Politics

White House considers tax cuts, extra Fed pressure in coronavirus response, report says

Key Points
  • Trump administration officials are considering a tax cut package as part of the White House's economic response to the coronavirus outbreak, The Washington Post reported Friday.
  • Those people also discussed whether the White House should ramp up pressure on the Federal Reserve to cut interest rates, according to the Post.
  • Fears about the spread of the deadly virus have sent the stock market spiraling downward in recent trading sessions.
President Donald Trump takes part in a cabinet meeting in the Cabinet Room of the White House in Washington, DC.
Mandel Ngan | AFP | Getty Images

Trump administration officials are considering a tax cut package as part of the White House's economic response to the coronavirus outbreak, The Washington Post reported Friday, citing five people with knowledge of the planning.

Those people also discussed whether the White House should ramp up pressure on the Federal Reserve to cut interest rates, according to the Post.

Fears about the spread of the deadly virus have sent the stock market spiraling downward in recent trading sessions.

Federal Reserve Chairman Jerome Powell said in a note Friday that the central bank is monitoring the coronavirus for risks it poses to the U.S. economy and pledged it would take action if necessary. He offered no specifics on whether the Fed was considering a rate cut.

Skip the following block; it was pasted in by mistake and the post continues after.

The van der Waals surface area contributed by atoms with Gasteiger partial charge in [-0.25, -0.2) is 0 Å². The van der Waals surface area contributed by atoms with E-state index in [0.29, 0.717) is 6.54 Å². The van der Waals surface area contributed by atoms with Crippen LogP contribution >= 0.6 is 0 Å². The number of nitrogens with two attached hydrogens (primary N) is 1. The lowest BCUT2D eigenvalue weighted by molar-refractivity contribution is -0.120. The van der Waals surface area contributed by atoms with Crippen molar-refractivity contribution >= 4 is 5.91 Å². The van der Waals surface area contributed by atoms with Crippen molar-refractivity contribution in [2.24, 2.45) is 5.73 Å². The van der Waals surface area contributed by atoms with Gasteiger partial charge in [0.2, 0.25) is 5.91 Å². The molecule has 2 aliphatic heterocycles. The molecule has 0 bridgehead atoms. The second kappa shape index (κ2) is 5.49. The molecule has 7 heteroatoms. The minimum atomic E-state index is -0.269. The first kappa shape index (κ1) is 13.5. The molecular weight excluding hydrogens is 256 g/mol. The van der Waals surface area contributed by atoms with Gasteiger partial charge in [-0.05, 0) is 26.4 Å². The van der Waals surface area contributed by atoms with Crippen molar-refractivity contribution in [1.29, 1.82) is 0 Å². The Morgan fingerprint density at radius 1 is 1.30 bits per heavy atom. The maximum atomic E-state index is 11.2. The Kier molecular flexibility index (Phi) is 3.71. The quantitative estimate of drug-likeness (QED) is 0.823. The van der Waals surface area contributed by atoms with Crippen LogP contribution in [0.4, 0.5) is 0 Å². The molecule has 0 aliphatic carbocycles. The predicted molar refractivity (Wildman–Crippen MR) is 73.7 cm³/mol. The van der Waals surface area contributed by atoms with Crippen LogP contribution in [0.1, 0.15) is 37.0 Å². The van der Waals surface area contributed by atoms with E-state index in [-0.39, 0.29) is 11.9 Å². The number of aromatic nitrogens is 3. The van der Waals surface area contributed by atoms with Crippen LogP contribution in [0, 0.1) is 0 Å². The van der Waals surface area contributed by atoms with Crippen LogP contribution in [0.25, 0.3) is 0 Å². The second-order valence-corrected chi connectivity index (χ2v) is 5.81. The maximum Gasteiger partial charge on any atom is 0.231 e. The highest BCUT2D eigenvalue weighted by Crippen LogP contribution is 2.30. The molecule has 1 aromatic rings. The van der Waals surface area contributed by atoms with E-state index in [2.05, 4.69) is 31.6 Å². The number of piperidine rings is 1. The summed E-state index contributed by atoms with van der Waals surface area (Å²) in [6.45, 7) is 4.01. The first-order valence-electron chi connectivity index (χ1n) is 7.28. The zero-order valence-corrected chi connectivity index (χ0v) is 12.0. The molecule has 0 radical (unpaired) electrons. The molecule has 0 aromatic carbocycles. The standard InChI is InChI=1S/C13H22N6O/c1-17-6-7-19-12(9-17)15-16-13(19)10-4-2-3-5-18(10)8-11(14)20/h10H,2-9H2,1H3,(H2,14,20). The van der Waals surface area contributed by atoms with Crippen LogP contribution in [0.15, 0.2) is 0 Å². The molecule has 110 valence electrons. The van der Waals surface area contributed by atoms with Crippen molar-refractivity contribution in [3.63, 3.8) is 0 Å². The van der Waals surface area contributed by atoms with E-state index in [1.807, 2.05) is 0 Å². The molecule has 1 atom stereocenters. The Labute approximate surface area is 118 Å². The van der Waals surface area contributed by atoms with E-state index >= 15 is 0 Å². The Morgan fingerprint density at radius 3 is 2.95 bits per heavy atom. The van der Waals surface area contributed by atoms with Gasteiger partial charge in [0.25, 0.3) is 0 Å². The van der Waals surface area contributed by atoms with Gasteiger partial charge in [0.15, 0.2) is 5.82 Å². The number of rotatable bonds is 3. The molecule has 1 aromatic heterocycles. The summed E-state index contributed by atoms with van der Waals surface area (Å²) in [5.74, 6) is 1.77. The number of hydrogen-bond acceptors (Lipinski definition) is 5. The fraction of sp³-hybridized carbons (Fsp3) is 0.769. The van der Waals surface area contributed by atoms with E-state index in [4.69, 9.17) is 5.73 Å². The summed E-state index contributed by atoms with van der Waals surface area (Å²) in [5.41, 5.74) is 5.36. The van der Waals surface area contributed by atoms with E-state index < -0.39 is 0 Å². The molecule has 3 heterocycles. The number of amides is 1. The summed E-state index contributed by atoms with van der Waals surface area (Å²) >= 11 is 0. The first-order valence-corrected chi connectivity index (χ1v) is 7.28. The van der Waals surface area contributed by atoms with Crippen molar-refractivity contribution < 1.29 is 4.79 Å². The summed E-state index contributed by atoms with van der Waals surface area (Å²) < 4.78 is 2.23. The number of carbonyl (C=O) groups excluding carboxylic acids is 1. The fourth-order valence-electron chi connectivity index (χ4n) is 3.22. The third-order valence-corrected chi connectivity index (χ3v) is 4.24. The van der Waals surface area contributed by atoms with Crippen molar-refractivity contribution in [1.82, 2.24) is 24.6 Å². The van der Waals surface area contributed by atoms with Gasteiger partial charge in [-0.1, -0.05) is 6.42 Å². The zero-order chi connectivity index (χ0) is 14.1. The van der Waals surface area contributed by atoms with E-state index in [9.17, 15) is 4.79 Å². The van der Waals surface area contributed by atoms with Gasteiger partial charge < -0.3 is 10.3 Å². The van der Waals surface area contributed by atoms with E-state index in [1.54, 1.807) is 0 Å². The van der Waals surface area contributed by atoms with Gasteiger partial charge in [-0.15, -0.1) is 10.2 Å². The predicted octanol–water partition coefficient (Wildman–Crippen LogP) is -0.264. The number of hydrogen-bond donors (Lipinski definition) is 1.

Vice President Mike Pence's office is involved in the discussions about the possible economic responses to the coronavirus, according to the Post.

The White House didn't immediately respond to CNBC's request for comment.

The newspaper reported that the economic proposals were not intended to stop the spread of the virus, but rather to ease the economic fears that have gripped global markets.

The administration's ideas for an economic response are in the early stages, the Post reported.

White House officials, including President Donald Trump himself, have worked to inject some calm into the economy, which is in the midst of a massive sell-off.

The fast-spreading disease has killed more than 2,800 people around the world and infected more than 83,000. But only 61 cases have been confirmed in the U.S., and no U.S. deaths have been reported.

National Economic Council Director Larry Kudlow said in a television interview Friday that investors should not "rule out more optimistic options."

"Stocks look pretty cheap to me," Kudlow added.

Read the full report from The Washington Post.

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